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The once-in-a-lifetime event of visiting America’s premier building, The White House can’t be compared to much of anything. I haven’t been everywhere, but I have been to the Empire States Building, the original WTC and the Statue of Liberty. I’ve also seen Mount Rushmore, Grand Canyon and Devil’s Tower. There are many beautiful places, both natural and man-made that are “more” historical and maybe untethered to society while being greatly symbolic. Yet, The White House is arguably the greatest “Thing” in America.
In the late 80′s, the big news of crack cocaine was purchased where? Shockingly, it was across the street from The White House. It was allegedly set up, but the effect, thanks to the bust location made headlines. It’s the place that might have the highest standard to meet. If anything goes wrong near or in The White House, it makes news.
That’s the view from the back door. That’s often-camera-shy Cate taking a pic.
Since 9/11, The White House is perhaps one of the most protected buildings in the world. For the people who hate Americans, it’s at the top of the list of places to topple. It’s toppling efforts are depicted in two current high budgeted apocalyptic pictures, Olympus has Fallen and White House Down, and it’s dramatized on TV’s House of Cards and The West Wing. Of course there’s an underground bunker that’s laden with iris scanners and tunnels. There’s a giant kitchen where chef (Cristeta Pasia Comerford), a Philippine-American who could beat anyone on Top Chef and Iron Chef and couldn’t fathom Kitchen Nightmares. She’s been there since 1995 and is the first “Executive Chef”. There’s a bowling alley, which is bad ass on it’s own and a movie theater that can play anything in any format. Imagine the Secret Service watching White House Down in The White House. It has probably already happened. The windows panes are antique, wavy hand-blown glass. The hallway we enter from post security check points (plural) has a huge boulder sized sculpture of Abraham Lincoln’s head. Even the back door is picture worthy. For some reason, a photo of walking in is important. Imagine that The White House is so bad ass of a “Thing” that’s it’s actually the original home-office. If you work at home, you’ve been doing it “White House Style” and didn’t even know it. It’s also highly probable that the insane myths of The White House may not meet the grandeur of its reality. Yes, it’s that bad-ass of a “Thing.”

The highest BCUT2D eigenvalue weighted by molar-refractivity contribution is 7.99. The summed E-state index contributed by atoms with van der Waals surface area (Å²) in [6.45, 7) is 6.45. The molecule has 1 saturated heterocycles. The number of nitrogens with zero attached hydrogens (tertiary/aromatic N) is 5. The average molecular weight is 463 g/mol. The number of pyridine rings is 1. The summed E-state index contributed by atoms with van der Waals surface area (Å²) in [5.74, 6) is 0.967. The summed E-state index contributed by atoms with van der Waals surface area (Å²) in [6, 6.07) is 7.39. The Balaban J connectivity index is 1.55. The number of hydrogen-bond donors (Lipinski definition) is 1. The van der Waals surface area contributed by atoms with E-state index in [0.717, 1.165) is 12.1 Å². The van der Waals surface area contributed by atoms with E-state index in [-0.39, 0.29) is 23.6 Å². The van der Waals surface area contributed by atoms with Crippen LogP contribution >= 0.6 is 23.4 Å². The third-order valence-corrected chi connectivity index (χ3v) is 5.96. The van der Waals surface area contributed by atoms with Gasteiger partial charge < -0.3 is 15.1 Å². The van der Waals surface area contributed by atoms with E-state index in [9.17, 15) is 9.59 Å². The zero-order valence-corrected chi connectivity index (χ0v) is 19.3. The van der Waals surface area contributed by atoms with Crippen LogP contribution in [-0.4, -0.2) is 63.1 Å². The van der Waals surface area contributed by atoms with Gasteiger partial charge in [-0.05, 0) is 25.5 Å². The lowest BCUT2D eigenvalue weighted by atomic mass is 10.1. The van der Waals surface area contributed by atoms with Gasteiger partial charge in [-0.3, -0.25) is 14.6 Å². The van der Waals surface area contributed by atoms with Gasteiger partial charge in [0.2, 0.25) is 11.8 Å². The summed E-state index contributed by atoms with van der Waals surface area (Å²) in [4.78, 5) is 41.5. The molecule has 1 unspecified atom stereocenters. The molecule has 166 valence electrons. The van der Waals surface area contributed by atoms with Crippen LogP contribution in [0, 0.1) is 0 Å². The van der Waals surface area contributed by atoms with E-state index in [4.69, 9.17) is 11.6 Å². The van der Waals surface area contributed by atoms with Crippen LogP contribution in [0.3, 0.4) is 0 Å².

The vast wide entrance room
Getting to wander around with friends and peers who are part of the White House’s Asian American Pacific Islander Heritage Month, room by room will never get old. AngryAsianMan Phil, VC Shinae, JANM Greg Kimura, Wing Luke Beth Takekawa, CAAM Stephen Gong, ACV John Woo, filmmaker Tad Nakamura, and many others, some of who I know and most who I don’t overwhelmed themselves by merely standing and looking around. Our familial pasts are different, yet we’re a common story of being fairly recent immigrants, just a generation or few removed that makes this experience unique and also strange. Getting to visit The White House is a result of circumstances. It’s a combination of our doings, our parents doings and perhaps even their parents doings. It’s also the result of a different administration that’s keeping an eye out for the underdog. Most of “us” are products or are the product of some type of injustice or discrimination, some just by looking different but others by the same government that invited us on this day. My own father was incarcerated at a Japanese American Concentration Camp 70 years ago. Of my visit, he thought it was insane and cool. After all, he’s an American and my visit to this place means something to him. For the few hours of wandering and taking in history, along with President Obama’s remarks just tens of feet away, and then the performances, it’s all about the moment – free of anything, anywhere.
Close photo of The President, done with an iPhone
Koji Sakai, Clement Hanami, Greg Kimura, myself.
Money Mark and Clement Hanami
David Choe and Money Mark
Deth P Sun art.
That’s Deth P Sun and Marci Washington
Rob Sato and family. That’s Ako Castuera in gold
Here’s photo set 1. I’ll get to writing later on. This set is by Dean Gojobori who helped throughout the exhibition. People enter Albert Reyes “maze” downstairs.
That’s my introducing Rob Sato and Ako Castuera.